When co-owners are united in striving toward common business goals such as growing revenue, building business value and increasing cash flow, the business dynamics can be wonderfully positive and strong. Contrast that bright picture with what can happen when the goals of the owners diverge.
As you read further, ask yourself if the real issue facing owners in our examples is the misalignment of goals or a lack of planning for the day one owner wants to leave.
Owner Disability and Other Lifetime Transfer Events
What happens when one owner of a closely held company wants or needs to leave the company or sole owners want or need to leave theirs?
The reasons owners cite for leaving include everything from simple boredom to more dramatic and unexpected events such as the disability of an owner. As an example, let’s use an owner’s disability to illustrate some of the significant issues that arise when one owner needs to leave a company.
When disability strikes, companies undergo substantial hardships, both economic and operational. More importantly, in the absence of a buy-sell agreement, the disabled owner’s income stream from the company usually evaporates. This is the problem Steve Hughes, one of three equal shareholders in a growing advertising agency, confronted.
At age 38, Steve had a stroke and, as is the case with many stroke victims, his recovery was incomplete. Physically, he was the picture of health (his golf game even improved!); but he lost his ability to speak and read. Doctors told Steve he would never return to work.
Steve’s firm had a buy-sell agreement, but it covered only a buyout at death and an option for the company to buy Steve’s stock if he were to try to sell it to a third party. It was silent on an owner disability or the more common situation of owners choosing to leave the company. This glaring omission left the company and Steve in a classic dilemma.
The company, or rather the remaining shareholders, wanted to purchase Steve’s stock so that its future appreciation in value, now due to their efforts alone, would be fully attributed to them.
Consequences for Steve's Family
After the difficulty of the stroke and recovery period, Steve's family was still in a difficult position.
· Steve’s family soon realized that owners of stock in closely held companies rarely receive substantial benefits in the form of dividends or distributions because companies either accumulate or distribute (to active shareholders) profits in the form of salaries, bonuses and other perks.
· In short, Steve’s family would not get what it needed most—cash—to replace the salary Steve was no longer earning. Steve’s co-owners learned that their efforts to increase the value of the business would reward them and Steve in equal measure.
Solving the Remaining Shareholders’ Problem
Steve’s co-owners can buy Steve’s stock, but because they’d made no plans to do so, there are a number of obstacles.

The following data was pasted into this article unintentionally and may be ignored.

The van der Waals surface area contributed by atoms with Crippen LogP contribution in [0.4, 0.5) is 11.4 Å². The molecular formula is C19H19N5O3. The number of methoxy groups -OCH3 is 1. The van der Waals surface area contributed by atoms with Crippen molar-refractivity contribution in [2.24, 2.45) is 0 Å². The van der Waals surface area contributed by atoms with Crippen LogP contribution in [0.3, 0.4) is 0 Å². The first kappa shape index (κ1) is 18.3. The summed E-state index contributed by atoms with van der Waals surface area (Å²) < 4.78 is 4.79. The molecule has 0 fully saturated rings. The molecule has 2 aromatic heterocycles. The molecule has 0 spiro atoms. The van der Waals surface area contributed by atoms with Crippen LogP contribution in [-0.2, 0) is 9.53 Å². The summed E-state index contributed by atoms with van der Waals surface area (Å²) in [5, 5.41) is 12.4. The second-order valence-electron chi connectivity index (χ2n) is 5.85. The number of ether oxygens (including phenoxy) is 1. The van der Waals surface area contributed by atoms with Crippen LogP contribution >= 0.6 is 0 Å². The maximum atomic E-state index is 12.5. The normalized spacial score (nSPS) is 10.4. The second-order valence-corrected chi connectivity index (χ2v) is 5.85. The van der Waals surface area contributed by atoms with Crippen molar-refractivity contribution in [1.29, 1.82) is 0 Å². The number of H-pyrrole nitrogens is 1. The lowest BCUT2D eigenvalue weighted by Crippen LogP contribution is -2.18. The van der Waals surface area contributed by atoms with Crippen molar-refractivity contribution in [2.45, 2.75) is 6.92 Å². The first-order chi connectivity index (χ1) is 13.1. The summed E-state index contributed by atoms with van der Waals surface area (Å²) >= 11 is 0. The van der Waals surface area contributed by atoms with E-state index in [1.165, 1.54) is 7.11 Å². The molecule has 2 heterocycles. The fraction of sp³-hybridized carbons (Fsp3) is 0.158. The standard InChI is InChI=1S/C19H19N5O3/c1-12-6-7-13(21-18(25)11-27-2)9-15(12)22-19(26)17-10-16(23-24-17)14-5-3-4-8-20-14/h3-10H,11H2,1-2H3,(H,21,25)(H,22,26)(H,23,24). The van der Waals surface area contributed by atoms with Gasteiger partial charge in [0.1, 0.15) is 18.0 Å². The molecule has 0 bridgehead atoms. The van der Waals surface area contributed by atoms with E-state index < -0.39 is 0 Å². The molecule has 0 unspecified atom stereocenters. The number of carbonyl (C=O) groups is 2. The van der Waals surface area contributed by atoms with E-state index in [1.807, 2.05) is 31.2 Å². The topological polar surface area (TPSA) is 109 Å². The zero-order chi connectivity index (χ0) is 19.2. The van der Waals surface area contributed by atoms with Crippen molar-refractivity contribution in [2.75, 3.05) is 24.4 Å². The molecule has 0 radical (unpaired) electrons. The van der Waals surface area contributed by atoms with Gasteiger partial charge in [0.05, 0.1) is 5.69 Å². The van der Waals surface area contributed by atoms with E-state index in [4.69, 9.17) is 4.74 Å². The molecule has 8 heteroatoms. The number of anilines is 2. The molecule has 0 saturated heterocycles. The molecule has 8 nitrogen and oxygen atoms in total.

1. There is a difference of opinion between buyer and seller related to the value of Steve’s stock.
2. Steve’s two co-owners want to pay as little as possible over as long a time period as possible because they (or the company): a) will pay with after-tax dollars; and b) they want to preserve capital rather than spend it on a non-productive asset such as stock of the company.
3. Steve’s family wants to receive full value for Steve’s stock as quickly as possible.
Before Steve’s stroke all co-owners were in sync. Steve’s disability, however, produced radically different owner wants and needs. To deal with this conflict, advisors must address four major issues with their owner-clients:
· Agreement on business value
· Funding for the buyout
· Agreement on payment terms for the buyout
· The income-tax consequences to the remaining owners on their payments to the departing owner
A buy-sell agreement drafted before Steve’s disability could have managed all these issues simply because all shareholders would have made the agreement when they shared the same ownership objectives. And, they didn’t know who would be exiting first!
Solving Steve’s Problem
Steve needs lifetime income for himself and his family. Even if the shareholders successfully resolve the buy-out issues listed above, the underlying problem remains: How can Steve maintain his former compensation level?
Let’s assume Steve’s pre-stroke, annual compensation was $250,000 and his interest in the company was worth $1,000,000. An all-cash sale might yield Steve after-tax investment capital of about $800,000. Can Steve expect a rate of return on his invested sale proceeds that matches his previous annual income from the company of $250,000 per year? The buy-sell agreement likely does not address this issue.
Many advisors believe their job is finished when owners sign a well-drafted buy-sell agreement. Steve would not agree.
Had Steve engaged in the Exit Planning process he would have quickly realized that a sale of his ownership during his lifetime (or at death) would probably leave him and his family with a fraction of the income they are now spending. Planning would focus on closing this income gap using his employment and buy-sell agreements, disability insurance, the creation of a wage continuation plan and other appropriate means.
We realize that otherwise well-drafted documents, such as buy-sell agreements, can create more problems than they solve. It is important to look at both the specific provisions of the agreement and put it in context by looking at the big picture and all possible scenarios that may occur. In this case that means we carefully address all of the ramifications of both lifetime and death buy-outs — for the business, the departing owners, and the remaining or surviving owners. We can talk with you about each scenario and the outcomes that you'd like to see, and then collaborate with your advisors to make sure that your agreements and planning are consistent with your goals.
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